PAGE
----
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NIH Research Matters

July 9, 2007

Stress, Obesity Link Found

Some people quickly gain weight when they're stressed. A new study has uncovered a molecular connection between stress and weight gain. The discovery may lead to ways of helping people who are chronically stressed control their weight.

Picture of a mouse standing on a block of Swiss cheese.

Dr. Zofia Zukowska of Georgetown University Medical Center leads a team of researchers that previously showed a molecule called neuropeptide Y (NPY) is involved in angiogenesis, the growth of the blood vessels necessary to support new tissue growth. NPY is released from certain nerve cells during stress. Other research had shown that NPY and its receptors seem to play a role in appetite and obesity. Putting these results together, the researchers thought that NPY might be involved in new fat growth during stressful situations.

Funded in part by NIH's National Heart, Lung and Blood Institute (NHLBI) and National Institute of Dental and Craniofacial Research (NIDCR), the researchers tested the effects of chronic stress on fat growth in mice. They compared the effects of stress when the mice were fed a normal diet and one high in fat and sugar to reflect the comfort foods many people eat when they're stressed.

As they described online in the July 1, 2007, issue of Nature Medicine, the researchers found that making the mice stand in cold water or exposing them to an aggressive mouse for 10 minutes a day led to the release of NPY from nerves. For the mice eating the normal diet, stress had little effect on body fat. For those mice eating the high fat and sugar diet, however, stress led to a significant increase in belly fat over a 2-week period.

In the presence of the high fat and sugar diet, the researchers found, abdominal fat produced more NPY along with its receptor, NPY2R. This stimulated angiogenesis in fat tissue and the proliferation of fat cells, resulting in more belly fat. Eventually, after 3 months of stress and a high fat and sugar diet, the mice developed a metabolic syndrome-like condition. Metabolic syndrome in people is linked to abdominal obesity and increases your chance for heart disease, diabetes and other health problems.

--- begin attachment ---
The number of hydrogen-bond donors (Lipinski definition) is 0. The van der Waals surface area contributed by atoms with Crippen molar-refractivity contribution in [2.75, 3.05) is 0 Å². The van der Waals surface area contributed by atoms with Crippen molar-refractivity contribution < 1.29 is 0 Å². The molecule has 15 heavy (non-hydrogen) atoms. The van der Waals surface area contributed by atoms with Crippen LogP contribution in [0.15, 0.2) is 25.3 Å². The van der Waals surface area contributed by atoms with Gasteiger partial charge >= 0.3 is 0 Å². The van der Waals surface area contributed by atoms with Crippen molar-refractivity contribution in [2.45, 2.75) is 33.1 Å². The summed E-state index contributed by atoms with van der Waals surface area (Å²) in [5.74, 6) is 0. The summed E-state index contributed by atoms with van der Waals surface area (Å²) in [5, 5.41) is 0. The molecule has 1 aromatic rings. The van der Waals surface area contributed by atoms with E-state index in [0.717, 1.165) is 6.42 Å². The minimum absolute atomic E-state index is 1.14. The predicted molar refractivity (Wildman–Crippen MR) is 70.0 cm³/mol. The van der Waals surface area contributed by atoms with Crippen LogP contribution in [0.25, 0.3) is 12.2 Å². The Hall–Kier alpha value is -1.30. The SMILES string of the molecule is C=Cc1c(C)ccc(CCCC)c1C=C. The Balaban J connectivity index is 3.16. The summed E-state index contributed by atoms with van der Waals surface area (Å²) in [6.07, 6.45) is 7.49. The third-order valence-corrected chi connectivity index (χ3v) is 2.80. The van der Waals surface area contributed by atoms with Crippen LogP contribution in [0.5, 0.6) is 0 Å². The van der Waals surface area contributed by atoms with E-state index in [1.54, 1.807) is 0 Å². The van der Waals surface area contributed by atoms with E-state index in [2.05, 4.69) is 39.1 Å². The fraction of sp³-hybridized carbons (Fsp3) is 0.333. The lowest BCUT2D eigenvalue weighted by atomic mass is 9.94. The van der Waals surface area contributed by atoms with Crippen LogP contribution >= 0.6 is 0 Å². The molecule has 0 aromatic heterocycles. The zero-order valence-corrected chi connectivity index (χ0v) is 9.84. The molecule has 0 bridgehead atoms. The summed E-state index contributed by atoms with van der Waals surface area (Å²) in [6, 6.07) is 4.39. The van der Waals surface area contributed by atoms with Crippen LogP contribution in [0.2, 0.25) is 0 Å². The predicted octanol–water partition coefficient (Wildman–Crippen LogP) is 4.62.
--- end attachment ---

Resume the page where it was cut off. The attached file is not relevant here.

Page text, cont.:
The researchers then tested whether they could use NPY to manipulate fat levels. They put a pellet under the animals' skin that releases NPY over a period of 14 days. The pellet increased the amount of fat tissue in both genetically obese and lean mice by 50%. By contrast, injections with a molecule that blocks NPY2R decreased the amount of fat tissue in both obese and lean mice by 50%. The NPY2R-blocking molecule, the researchers found, decreased the number of blood vessels and fat cells in abdominal fat pads. NPY, then, acting through NPY2R, stimulates angiogenesis and fat tissue growth.

The researchers showed that NPY and its receptor also play a role in the growth of human fat cells. Other studies have found genetic evidence linking NPY and NPY2R to the regulation of obesity in people. Zukowska said, "We are hopeful that these findings might eventually lead to the control of metabolic syndrome, which is a huge health issue for many Americans."

—by Harrison Wein, Ph.D.

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Editor: Harrison Wein, Ph.D.
Assistant Editors: Vicki Contie, Carol Torgan, Ph.D.

NIH Research Matters is a weekly update of NIH research highlights from the Office of Communications and Public Liaison, Office of the Director, National Institutes of Health.

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This page last reviewed on August 3, 2012

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